welcome redditors!to snoo-finity ... and beyond!
Welcome to gdupgrant's page.
Contributor score: 3
School:


Comments ...




Subcomments ...

submitted by diabetes(4),

how is adrenal medulla has ACH nicotinic receptor which are ligand-gated Na/k channeles ? muscarinic ACH receptors are G-protein-coupled receptors.

gdupgrant  epinephrine acts on alpha or beta adrenergic receptors which are all G protien receptors. muscarinic receptors are also G coupled but Acetyl choline wasnt an answer choice. In the adrenal medulla the chromaffin cells are kinda like modified post ganglionic neurons and have nicotinic receptors. +  


submitted by rainlad(1),

How do we explain the bruit in this case? Also why isn't it left artery aneurysm? That seems like it would better explain the bruit

gdupgrant  The bruit is basically just turbulent flow, which is most commonly caused by artery narrowing. I was just reading https://emedicine.medscape.com/article/463015-clinical on renal artery aneurysm and it looks like most of the hypertension is actually related to a pre aneurysm stenosis, so i think stenosis is the "better" answer, esp. since the pt has like every risk factor for stenosis. To be honest I had not ever really thought about RAA for this case because bruit over RA has been drilled into my head as renal artery stenosis, but i apprecaite seeing how this is a super reasonable answer - just the stenosis is "more likely" +1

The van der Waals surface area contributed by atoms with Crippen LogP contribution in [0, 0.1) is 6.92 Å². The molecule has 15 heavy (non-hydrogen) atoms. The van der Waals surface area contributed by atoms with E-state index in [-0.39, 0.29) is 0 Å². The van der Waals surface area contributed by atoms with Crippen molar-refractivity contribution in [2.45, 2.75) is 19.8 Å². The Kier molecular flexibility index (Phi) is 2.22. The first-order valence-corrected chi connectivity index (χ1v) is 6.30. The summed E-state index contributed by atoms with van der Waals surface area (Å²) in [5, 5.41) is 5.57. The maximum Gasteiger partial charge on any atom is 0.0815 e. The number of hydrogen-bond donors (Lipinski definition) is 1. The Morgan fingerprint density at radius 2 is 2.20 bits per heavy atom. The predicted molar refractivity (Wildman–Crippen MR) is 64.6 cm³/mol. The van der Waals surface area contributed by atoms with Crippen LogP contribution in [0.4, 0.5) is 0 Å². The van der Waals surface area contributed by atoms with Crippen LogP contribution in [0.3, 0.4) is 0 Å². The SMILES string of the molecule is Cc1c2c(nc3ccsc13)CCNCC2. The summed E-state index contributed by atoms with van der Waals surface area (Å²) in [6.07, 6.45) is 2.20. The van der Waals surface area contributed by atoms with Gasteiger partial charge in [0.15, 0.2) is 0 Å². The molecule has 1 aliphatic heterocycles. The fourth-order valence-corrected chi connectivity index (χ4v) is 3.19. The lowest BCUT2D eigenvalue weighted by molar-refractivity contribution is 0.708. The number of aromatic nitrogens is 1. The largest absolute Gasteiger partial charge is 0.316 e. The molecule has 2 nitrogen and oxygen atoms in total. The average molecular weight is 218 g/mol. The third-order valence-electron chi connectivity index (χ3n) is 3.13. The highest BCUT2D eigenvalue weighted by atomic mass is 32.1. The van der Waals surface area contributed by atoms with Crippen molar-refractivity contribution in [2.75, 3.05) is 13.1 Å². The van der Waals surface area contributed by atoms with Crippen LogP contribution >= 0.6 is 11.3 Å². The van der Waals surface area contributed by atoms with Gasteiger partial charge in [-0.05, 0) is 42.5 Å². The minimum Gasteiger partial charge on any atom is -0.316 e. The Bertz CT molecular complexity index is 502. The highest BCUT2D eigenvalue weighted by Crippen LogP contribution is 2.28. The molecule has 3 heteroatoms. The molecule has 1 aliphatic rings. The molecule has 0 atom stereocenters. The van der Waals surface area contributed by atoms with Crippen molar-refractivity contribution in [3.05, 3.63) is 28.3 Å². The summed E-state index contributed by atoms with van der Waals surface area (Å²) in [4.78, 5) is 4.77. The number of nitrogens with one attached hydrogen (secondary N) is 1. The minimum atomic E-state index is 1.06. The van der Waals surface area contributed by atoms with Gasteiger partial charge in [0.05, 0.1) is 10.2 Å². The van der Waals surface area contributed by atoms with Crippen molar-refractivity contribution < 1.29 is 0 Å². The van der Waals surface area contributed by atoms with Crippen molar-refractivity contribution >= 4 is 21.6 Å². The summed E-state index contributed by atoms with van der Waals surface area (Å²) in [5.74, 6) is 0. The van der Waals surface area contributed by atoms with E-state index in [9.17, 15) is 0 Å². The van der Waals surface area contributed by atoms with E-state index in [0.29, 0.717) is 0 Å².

submitted by lilyo(5),

Anyone have an idea on how to approach this question?

gdupgrant  So the thing i think they tried to catch people on was that the SMV Joins with the splenic to become the portal vein and the IMV feeds into the splenic vein. And they want you to know that cecum is midgut, so drained by the SMV. so my approach was automatically eliminate any answer that included IMV or Splenic vein and that left me with only Ileocolic → superior mesenteric → portal → right hepatic branch of the portal +  


submitted by hello36654(0),

so why is "cessation of fast axonal transport" wrong? Don't myelinated axons, by definition, have fast conductance? So demyelinated axons would have "cessation of fast axonal transport", which is the answer A, right?

diabetes  i think it slows down ,no cessation . +  
gdupgrant  Because fast axonal transport refers to the transport of vesicles containing neurotransmitters or some kind of cell product up and down microtubules in the axon. It isn't related to actual electrical signal transduction. +2